Depression Can Accelerate Memory Loss In The Elderly

Depression and memory were closely linked, and both seemed to influence each other, a new study shows.

Depressive symptoms in the elderly are linked to poorer memory. In the same way, poor memory is also connected to depressive symptoms.

Influence each other

Over 16 years, the researchers followed more than 8,200 people with an average age of 64.

They concluded that depression and memory were closely related and that both seemed to influence each other.

Dorina Cadar at the UCL Department of Behavioral Science & Health is one of the study’s authors. She says that it is well known that depression and poor memory often operate together in older people, but that it has been unclear how this affects each other.

– Our study shows that the relationship between depression and poor memory is connected – both ways. Depressive symptoms are linked to poorer memory, while poorer memory is linked to depressive symptoms, she says in a news release from the UCL Department of Behavioral Science & Health 2.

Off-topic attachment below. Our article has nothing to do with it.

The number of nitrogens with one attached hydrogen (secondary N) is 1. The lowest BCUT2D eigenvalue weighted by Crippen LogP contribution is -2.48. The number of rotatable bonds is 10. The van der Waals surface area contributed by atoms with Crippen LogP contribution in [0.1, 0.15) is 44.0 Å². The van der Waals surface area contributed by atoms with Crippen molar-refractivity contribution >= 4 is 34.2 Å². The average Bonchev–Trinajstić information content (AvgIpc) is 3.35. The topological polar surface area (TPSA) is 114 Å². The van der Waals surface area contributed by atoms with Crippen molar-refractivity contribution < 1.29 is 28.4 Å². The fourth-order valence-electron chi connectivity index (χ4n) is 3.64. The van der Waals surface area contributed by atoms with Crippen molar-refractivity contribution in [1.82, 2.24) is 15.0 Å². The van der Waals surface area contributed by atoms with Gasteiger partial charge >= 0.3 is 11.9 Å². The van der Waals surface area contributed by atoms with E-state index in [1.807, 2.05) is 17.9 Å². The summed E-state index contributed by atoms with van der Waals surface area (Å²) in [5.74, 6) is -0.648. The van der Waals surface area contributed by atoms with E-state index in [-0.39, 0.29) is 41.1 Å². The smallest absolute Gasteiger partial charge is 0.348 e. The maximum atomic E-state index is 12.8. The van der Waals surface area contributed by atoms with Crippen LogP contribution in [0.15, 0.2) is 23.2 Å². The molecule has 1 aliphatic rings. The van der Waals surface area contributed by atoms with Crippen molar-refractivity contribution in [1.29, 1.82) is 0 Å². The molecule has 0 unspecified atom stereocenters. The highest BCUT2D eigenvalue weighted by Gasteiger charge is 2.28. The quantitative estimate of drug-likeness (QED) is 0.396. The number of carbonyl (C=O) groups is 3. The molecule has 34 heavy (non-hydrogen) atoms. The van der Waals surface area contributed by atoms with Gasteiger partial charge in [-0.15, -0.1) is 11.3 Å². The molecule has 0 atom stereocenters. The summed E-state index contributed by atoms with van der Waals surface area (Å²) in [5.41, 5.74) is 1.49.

The results also suggest that if one takes measures to reduce depressive symptoms, this can help to retain a good memory.

Changes in the brain

The researchers propose an explanation for the findings. They believe that depression creates changes in the brain and thus affects memory in that way.

These include changes related to lower serotonin and dopamine levels and changes in parts of the brain that process memories.

That memory failure can affect depressive symptoms is explained as follows: memory failure can occur due to psychological factors – such as negative emotions and repetitive thoughts.

If you experience that your memory fails and that you struggle to take in new information, this can lead to frustration, low self-esteem, and a feeling of not being able to do enough – which in turn can trigger depressive thoughts.

Memory failure can also lead to people not functioning as well in everyday life and social situations. We know that social isolation can trigger depressive symptoms.

Finally, it is worth mentioning that this is an observational study. Although the researchers have taken into account several factors that may have influenced the results – such as physical activity and illness – the connection between depression and memory cannot be determined.